“We are honoured to work on such an important project given the current pandemic facing the world with Covid-19. Health and respiratory monitoring will be vital not only for detection but also to understand health trends,” Draganfly CEO Cameron Chell said.
Drones are being utilised more as companies come to terms with the current situation. Many are creating drone solutions that could have a positive impact on future health initiatives as well as providing support to healthcare now.
Other drone intitiatives
Here’s a list of companies using drones and the impact they have on the broader community.
Manchester University’s snood
Biochemists at Manchester University have developed a snood with “germ trap” technology.
This is actually 10-years in the making, with the university working closely with biotech firm Virustatic.
The fabric coating of the snood has a similar formation to the carbohydrate structures on the surfaces of the cells that cover the oesophagus.
Tests show the snood traps 96% of airborne viruses.
“The biggest spreader of viruses, the people you are treating, can’t wear existing masks,” said inventor Paul Hope. “If they could, that would reduce the virus within the hospital environment. Our snood mask moulds to your face, and it’s all the way round, not just your nose and mouth. It fits everyone.”
Virustatic intends to make as many as a million a week, with many to be used by England’s NHS.
Shenzhen’s MicroMultiCopter is designed to patrol areas and observe crowds and traffic more efficiently.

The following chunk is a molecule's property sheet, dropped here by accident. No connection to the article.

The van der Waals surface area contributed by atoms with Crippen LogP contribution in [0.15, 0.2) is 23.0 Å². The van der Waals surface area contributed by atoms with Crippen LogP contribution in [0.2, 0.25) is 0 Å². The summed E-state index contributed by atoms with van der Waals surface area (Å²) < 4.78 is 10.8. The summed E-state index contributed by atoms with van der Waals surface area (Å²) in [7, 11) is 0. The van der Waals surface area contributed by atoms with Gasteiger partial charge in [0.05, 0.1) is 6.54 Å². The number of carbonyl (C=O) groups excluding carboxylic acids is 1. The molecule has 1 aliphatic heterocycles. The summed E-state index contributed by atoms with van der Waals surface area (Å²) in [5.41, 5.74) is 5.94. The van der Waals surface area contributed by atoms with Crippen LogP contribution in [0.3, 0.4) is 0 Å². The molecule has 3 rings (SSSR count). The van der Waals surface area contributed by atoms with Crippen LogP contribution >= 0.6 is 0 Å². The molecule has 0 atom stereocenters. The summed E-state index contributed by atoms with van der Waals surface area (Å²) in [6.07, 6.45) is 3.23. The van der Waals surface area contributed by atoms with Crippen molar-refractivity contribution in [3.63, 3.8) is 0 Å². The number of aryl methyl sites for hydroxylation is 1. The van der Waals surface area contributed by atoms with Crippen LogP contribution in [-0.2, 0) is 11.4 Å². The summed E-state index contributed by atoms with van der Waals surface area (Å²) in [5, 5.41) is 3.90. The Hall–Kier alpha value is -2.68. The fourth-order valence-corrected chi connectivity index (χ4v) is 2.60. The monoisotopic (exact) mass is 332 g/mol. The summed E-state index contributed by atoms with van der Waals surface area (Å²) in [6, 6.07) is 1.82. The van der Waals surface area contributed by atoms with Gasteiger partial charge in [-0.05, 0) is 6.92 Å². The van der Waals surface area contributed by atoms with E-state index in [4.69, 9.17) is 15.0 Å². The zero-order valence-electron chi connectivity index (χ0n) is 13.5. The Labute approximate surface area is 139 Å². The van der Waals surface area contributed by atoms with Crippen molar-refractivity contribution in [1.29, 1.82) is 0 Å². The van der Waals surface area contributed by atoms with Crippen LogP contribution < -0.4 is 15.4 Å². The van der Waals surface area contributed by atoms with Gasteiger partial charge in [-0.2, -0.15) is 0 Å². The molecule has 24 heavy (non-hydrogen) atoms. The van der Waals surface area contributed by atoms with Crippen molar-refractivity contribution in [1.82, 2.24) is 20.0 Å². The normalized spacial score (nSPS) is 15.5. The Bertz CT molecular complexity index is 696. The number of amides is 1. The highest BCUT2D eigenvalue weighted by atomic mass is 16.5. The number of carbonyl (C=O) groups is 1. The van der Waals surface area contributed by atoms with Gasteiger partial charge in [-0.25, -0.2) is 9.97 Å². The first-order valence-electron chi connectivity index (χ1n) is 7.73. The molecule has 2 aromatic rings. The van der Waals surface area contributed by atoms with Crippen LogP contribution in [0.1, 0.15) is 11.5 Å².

However, the drone can also detect people not wearing masks in public spaces and through thermal sensing help officials identify people with elevated body temperatures.
These drone could be used to fight coronavirus by spraying disinfectant in public spaces and be used to broadcast information to large areas.
Kuang-Chi Technologies smart helmet
Kuang-Chi Technologies has developed a smart helmet that can detect people with a fever up to five metres away.
The headset sounds an alarm when anyone with a high temperature comes close and is already used by police in Shenzhen, Chengdu and Shanghai. It can also beam data to the nearest hospital if required. The helmet is equipped with facial recognition technology and can display the subject’s name on the AR visor, as well as their medical history.
Terra Drone has been able to curtail infection after obtaining the first urban drone delivery license issued by the Civil Aviation Administration of China.
The Japanese company’s drone has safely transported medical and other supplies from Xinchang County’s disease control center to the Xinchang County People’s Hospital.
3D-printed ventilator valves
When a hospital in Chiari, in the Brescia area of northern Italy, ran out of ventilators, Isinnova was there to help.
The Italian company made its first prototype 3D ventilator valve within six hours, and had 100 working valves supplied to the hospital within a day.
The hospital was dealing with 250 coronavirus patients in intensive care. The venturi valves connect the ventilator to a patient’s face mask, and need to be replaced for each patient.
Hence the requirement was critical.
Isinnova CEO Cristian Fracassi told the BBC : “The valve has very thin holes and tubes, smaller than 0.8m – it’s not easy to print the pieces ... Plus you have to respect not [contaminating] the product – really it should be produced in a clinical way.”
Since then, Isinnova has developed a 3D-printed adapter to turn a snorkelling mask into a non-invasive ventilator for coronavirus patients, to help to address the possible shortage of oxygen masks.